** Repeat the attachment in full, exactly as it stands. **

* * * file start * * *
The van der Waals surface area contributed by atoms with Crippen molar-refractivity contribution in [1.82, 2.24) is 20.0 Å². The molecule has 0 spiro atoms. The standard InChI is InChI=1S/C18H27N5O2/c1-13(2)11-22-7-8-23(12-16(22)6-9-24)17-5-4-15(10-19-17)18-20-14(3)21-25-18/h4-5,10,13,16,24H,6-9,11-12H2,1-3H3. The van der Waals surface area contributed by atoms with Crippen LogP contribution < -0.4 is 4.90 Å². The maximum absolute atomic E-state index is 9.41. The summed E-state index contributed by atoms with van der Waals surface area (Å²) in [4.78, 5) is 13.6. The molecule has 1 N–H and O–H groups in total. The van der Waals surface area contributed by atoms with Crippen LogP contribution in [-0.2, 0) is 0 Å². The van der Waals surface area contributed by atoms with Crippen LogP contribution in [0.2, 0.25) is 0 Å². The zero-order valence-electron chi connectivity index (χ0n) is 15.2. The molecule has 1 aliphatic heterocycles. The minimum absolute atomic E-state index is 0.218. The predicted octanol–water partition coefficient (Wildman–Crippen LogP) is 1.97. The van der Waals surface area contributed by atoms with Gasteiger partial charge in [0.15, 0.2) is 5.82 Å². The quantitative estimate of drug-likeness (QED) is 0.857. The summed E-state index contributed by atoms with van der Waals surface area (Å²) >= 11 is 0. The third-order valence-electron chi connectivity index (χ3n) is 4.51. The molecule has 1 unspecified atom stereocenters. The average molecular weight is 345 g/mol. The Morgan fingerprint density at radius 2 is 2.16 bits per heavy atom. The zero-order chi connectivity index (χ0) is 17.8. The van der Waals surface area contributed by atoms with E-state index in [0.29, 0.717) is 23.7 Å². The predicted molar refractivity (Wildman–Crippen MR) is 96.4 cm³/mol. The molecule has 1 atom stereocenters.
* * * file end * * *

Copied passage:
The van der Waals surface area contributed by atoms with Crippen molar-refractivity contribution in [1.82, 2.24) is 20.0 Å². The molecule has 0 spiro atoms. The standard InChI is InChI=1S/C18H27N5O2/c1-13(2)11-22-7-8-23(12-16(22)6-9-24)17-5-4-15(10-19-17)18-20-14(3)21-25-18/h4-5,10,13,16,24H,6-9,11-12H2,1-3H3. The van der Waals surface area contributed by atoms with Crippen LogP contribution < -0.4 is 4.90 Å². The maximum absolute atomic E-state index is 9.41. The summed E-state index contributed by atoms with van der Waals surface area (Å²) in [4.78, 5) is 13.6. The molecule has 1 N–H and O–H groups in total. The van der Waals surface area contributed by atoms with Crippen LogP contribution in [-0.2, 0) is 0 Å². The van der Waals surface area contributed by atoms with Crippen LogP contribution in [0.2, 0.25) is 0 Å². The zero-order valence-electron chi connectivity index (χ0n) is 15.2. The molecule has 1 aliphatic heterocycles. The minimum absolute atomic E-state index is 0.218. The predicted octanol–water partition coefficient (Wildman–Crippen LogP) is 1.97. The van der Waals surface area contributed by atoms with Gasteiger partial charge in [0.15, 0.2) is 5.82 Å². The quantitative estimate of drug-likeness (QED) is 0.857. The summed E-state index contributed by atoms with van der Waals surface area (Å²) >= 11 is 0. The third-order valence-electron chi connectivity index (χ3n) is 4.51. The molecule has 1 unspecified atom stereocenters. The average molecular weight is 345 g/mol. The Morgan fingerprint density at radius 2 is 2.16 bits per heavy atom. The zero-order chi connectivity index (χ0) is 17.8. The van der Waals surface area contributed by atoms with E-state index in [0.29, 0.717) is 23.7 Å². The predicted molar refractivity (Wildman–Crippen MR) is 96.4 cm³/mol. The molecule has 1 atom stereocenters.